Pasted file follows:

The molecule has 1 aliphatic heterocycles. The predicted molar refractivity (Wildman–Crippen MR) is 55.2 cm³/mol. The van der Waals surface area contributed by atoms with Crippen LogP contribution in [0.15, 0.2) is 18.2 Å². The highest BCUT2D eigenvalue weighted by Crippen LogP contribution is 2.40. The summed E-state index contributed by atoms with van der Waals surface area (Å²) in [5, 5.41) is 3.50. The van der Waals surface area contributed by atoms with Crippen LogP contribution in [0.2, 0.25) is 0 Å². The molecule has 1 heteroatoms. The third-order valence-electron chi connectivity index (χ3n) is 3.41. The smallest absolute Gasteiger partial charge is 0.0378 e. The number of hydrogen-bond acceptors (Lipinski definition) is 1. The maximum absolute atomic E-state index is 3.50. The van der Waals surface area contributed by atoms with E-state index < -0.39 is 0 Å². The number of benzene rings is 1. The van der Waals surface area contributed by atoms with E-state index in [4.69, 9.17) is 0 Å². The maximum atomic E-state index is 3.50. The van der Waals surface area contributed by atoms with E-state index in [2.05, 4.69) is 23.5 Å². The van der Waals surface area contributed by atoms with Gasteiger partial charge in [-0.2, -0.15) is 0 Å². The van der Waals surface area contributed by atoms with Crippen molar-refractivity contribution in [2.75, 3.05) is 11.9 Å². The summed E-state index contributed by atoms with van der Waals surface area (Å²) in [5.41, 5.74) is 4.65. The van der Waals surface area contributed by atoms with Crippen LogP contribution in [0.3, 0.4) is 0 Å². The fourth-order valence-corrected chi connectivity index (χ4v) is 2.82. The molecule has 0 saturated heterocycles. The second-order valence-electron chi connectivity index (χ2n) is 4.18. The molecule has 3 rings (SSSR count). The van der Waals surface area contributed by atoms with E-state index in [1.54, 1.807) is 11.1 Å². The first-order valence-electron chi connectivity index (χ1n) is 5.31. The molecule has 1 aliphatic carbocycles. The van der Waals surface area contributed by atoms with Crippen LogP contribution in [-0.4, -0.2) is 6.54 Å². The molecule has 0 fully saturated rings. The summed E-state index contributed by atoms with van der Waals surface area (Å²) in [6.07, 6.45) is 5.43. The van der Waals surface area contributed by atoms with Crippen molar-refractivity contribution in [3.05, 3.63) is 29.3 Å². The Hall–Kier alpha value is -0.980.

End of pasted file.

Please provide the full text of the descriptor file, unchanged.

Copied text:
The molecule has 1 aliphatic heterocycles. The predicted molar refractivity (Wildman–Crippen MR) is 55.2 cm³/mol. The van der Waals surface area contributed by atoms with Crippen LogP contribution in [0.15, 0.2) is 18.2 Å². The highest BCUT2D eigenvalue weighted by Crippen LogP contribution is 2.40. The summed E-state index contributed by atoms with van der Waals surface area (Å²) in [5, 5.41) is 3.50. The van der Waals surface area contributed by atoms with Crippen LogP contribution in [0.2, 0.25) is 0 Å². The molecule has 1 heteroatoms. The third-order valence-electron chi connectivity index (χ3n) is 3.41. The smallest absolute Gasteiger partial charge is 0.0378 e. The number of hydrogen-bond acceptors (Lipinski definition) is 1. The maximum absolute atomic E-state index is 3.50. The van der Waals surface area contributed by atoms with E-state index < -0.39 is 0 Å². The number of benzene rings is 1. The van der Waals surface area contributed by atoms with E-state index in [4.69, 9.17) is 0 Å². The maximum atomic E-state index is 3.50. The van der Waals surface area contributed by atoms with E-state index in [2.05, 4.69) is 23.5 Å². The van der Waals surface area contributed by atoms with Gasteiger partial charge in [-0.2, -0.15) is 0 Å². The van der Waals surface area contributed by atoms with Crippen molar-refractivity contribution in [2.75, 3.05) is 11.9 Å². The summed E-state index contributed by atoms with van der Waals surface area (Å²) in [5.41, 5.74) is 4.65. The van der Waals surface area contributed by atoms with Crippen LogP contribution in [0.3, 0.4) is 0 Å². The fourth-order valence-corrected chi connectivity index (χ4v) is 2.82. The molecule has 0 saturated heterocycles. The second-order valence-electron chi connectivity index (χ2n) is 4.18. The molecule has 3 rings (SSSR count). The van der Waals surface area contributed by atoms with E-state index in [1.54, 1.807) is 11.1 Å². The first-order valence-electron chi connectivity index (χ1n) is 5.31. The molecule has 1 aliphatic carbocycles. The van der Waals surface area contributed by atoms with Crippen LogP contribution in [-0.4, -0.2) is 6.54 Å². The molecule has 0 fully saturated rings. The summed E-state index contributed by atoms with van der Waals surface area (Å²) in [6.07, 6.45) is 5.43. The van der Waals surface area contributed by atoms with Crippen molar-refractivity contribution in [3.05, 3.63) is 29.3 Å². The Hall–Kier alpha value is -0.980.